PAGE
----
1. Nice to see a different opinion of such a widely acclaimed title. I personally adore the game, but strangely enough Dark Souls never quite clicked with me the way Bloodborne has. Perhaps I’m just not built to get along with its brilliantly difficult world.

  2. “Uninformed by video game history”?! Brah video games probably aren’t the best topic to write about if you want to be an Armond clone.

  3. Hilariously misinformed. Everyone is entitled to their opinions, i’m just glad the opinion that:
    – the doll is in ANYWAY sexual
    – Bloodborne is a dark souls hack
    – Bloodborne is a “disease”

    is among the VERY SMALL minority.

    Good for a laugh though.

  4. Although, Bloodborne is not as great as dark souls, but it is better than dark souls 2 in many aspects including the lore behind it. It did come 1 year after Dark souls 2 but it was a game being developed for over 3 years, but with games being rushed these days, i still felt that blooldborne was a bit rushed and the loading times have gotten better.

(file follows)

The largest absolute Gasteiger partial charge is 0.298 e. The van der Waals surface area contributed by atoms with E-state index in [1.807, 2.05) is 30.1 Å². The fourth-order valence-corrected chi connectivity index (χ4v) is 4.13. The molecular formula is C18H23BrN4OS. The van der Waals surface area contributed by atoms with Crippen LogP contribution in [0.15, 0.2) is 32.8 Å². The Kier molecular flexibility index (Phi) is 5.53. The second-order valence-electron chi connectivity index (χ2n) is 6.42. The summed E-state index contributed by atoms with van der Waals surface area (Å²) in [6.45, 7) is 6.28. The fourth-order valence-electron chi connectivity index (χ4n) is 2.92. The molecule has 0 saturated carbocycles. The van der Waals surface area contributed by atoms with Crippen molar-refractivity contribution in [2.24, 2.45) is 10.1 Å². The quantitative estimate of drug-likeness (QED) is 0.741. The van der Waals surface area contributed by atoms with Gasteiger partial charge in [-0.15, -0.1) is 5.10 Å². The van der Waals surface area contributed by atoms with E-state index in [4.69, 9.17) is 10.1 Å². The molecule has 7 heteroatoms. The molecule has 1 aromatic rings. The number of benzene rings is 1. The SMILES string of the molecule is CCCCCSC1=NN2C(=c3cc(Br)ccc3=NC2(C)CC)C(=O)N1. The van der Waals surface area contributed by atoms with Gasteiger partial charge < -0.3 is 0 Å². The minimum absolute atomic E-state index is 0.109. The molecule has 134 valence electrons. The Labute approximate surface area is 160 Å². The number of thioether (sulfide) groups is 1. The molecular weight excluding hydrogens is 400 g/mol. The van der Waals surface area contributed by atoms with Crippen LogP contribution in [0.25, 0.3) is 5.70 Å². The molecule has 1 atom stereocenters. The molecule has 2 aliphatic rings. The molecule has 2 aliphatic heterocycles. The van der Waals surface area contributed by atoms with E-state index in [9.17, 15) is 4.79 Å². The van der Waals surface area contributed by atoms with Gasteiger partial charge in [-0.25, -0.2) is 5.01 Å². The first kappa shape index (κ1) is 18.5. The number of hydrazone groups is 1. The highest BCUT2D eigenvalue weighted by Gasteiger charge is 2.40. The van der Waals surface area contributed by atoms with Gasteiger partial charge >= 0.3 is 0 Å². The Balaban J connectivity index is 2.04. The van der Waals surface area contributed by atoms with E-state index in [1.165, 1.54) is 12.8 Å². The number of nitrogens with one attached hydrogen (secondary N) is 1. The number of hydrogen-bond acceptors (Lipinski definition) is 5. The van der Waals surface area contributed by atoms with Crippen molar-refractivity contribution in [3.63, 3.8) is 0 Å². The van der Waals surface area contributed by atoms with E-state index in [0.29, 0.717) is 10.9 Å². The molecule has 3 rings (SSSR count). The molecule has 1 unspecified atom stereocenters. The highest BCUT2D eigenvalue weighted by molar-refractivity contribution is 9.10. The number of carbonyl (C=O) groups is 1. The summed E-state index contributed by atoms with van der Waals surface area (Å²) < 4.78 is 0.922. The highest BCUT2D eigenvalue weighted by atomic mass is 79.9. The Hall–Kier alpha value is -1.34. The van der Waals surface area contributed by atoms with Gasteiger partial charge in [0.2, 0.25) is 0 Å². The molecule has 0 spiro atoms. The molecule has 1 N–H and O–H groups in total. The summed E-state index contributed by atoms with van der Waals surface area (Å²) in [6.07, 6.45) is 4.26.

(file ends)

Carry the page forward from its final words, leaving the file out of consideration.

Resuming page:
5. I like Bloodborne quite a good bit but I’d be lying if this review hasn’t stuck with me since I first read it. Love the line about BB forgetting what makes Dark Souls interesting — that seemed to be my main problem with Dark Souls II. Fantastic review.

  6. Dissenting opinions are fine and all. Especially for games by Hidetaka Miyazaki who probably needs to be taken down a notch or two. But this review is just godawful writing through and through. It’s such a shallow overview of the game that I doubt this person played past the first few enemies in Central Yharnam and maybe a boss, be it Cleric Beast or Gascoigne (before being killed and getting sent to Hunter’s Dream so he could write that absolutely hysterical portion about the Doll – mate the only one sexualizing her is you – the problem is not with the game it’s with YOUR own over-imaginative, which is putting it kindly, sexual hang-ups).

    You’re also that same person that wrote that horribly spoilerific negative review of Her Story while lacking the self-awareness to put in a SPOILER WARNING before the actual review. Ah but I guess that is what “progress” in games criticism and journalism is all about, isn’t it? Not showing any respect toward your readers and flipping them the bird instead. “My way or the highway.” You couldn’t even abide by common decency to type out two words to preface your review so that people interested in trying the game for themselves would know to avoid reading it until later to compare perspectives, or at least if they do decide to read it, that they know what they are getting into. Narcissism at its absolute finest.